MATT HONGOLTZ-HETLING AND MICHAEL G. SEAMANS
KONO, Sierra Leone — A recent two-week visit to Kono, a remote and rural district in Sierra Leone, showed that trust is at the heart of a nonprofit’s effort to combat not only the spread of Ebola but the world’s worst infant mortality rate.
There, a small nonprofit called the Wellbody Alliance is grappling with the loss of trust caused by the Ebola epidemic, and working to rebuild that trust with a bold new program.
Zaidoon's 17-year-old cousin, Jamal, darts between the refinery's enormous storage drums. He is trying to fill a jerry can with gasoline for one of the truck drivers which has pulled up with an empty tanker. Jamal runs over to the huge drum that holds the gasoline and throws open the spigot at the bottom. A jet of black liquid shoots out which then turns clear. Jamal cups his hand and catches some of it, bringing it up to his face as if he's about to take a sip.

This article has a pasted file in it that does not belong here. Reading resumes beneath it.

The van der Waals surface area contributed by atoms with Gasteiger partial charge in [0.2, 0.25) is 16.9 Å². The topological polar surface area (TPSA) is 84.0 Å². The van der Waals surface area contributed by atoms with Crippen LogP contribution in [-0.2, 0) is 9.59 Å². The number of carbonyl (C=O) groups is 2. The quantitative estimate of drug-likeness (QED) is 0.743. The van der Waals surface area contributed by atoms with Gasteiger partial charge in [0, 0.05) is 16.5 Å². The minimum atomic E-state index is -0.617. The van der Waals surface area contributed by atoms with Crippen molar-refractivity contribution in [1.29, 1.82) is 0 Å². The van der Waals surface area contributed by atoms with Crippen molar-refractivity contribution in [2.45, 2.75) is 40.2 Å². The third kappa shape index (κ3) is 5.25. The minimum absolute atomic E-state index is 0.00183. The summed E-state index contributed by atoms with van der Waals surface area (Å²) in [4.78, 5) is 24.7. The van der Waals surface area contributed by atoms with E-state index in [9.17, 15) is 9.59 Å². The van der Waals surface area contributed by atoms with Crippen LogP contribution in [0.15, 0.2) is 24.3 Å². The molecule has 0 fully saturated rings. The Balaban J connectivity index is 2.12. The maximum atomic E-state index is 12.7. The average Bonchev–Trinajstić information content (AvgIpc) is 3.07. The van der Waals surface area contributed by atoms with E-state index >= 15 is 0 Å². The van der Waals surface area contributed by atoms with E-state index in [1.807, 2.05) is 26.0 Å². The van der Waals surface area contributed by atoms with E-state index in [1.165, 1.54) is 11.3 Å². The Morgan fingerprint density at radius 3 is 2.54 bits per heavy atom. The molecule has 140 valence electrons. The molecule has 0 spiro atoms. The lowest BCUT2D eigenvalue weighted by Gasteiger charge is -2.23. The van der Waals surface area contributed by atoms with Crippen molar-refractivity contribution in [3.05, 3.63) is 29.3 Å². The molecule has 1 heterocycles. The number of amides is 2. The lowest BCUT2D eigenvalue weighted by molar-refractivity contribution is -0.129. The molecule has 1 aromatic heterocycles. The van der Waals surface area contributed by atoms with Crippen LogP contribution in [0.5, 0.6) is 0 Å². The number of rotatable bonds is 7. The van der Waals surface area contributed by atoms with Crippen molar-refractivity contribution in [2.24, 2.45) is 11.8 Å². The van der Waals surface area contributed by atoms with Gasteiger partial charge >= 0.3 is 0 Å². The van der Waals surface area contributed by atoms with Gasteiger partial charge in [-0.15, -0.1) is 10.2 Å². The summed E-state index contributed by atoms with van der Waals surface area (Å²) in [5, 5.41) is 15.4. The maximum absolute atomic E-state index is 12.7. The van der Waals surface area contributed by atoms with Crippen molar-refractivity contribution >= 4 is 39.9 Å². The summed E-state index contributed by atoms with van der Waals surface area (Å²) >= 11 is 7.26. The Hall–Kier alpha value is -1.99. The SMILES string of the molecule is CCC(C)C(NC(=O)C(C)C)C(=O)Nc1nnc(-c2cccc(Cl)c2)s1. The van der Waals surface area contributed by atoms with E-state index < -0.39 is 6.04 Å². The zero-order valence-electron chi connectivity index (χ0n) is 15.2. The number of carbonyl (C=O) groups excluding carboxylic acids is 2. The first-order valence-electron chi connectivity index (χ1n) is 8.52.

Joshua Bukenya was barely a week old when he started having convulsions in March, 2014. His worried parents took him to be prayed over at a church near their home in eastern Uganda's Buyende district. At first, it seemed to work, said his mother, Mera. But, with time, it became clear that the child's head was growing abnormally large. In November, his mother brought him to the CURE Children's Hospital in the city of Mbale for treatment.
DORMA, Sierra Leone — Inside his mud-walled house, the witch doctor cast his curse. Here, in the remote Dorma Village of Sierra Leone, where some of the poorest people in the world spend most of their day struggling to feed their families, the witch doctor’s power over life and death was well known.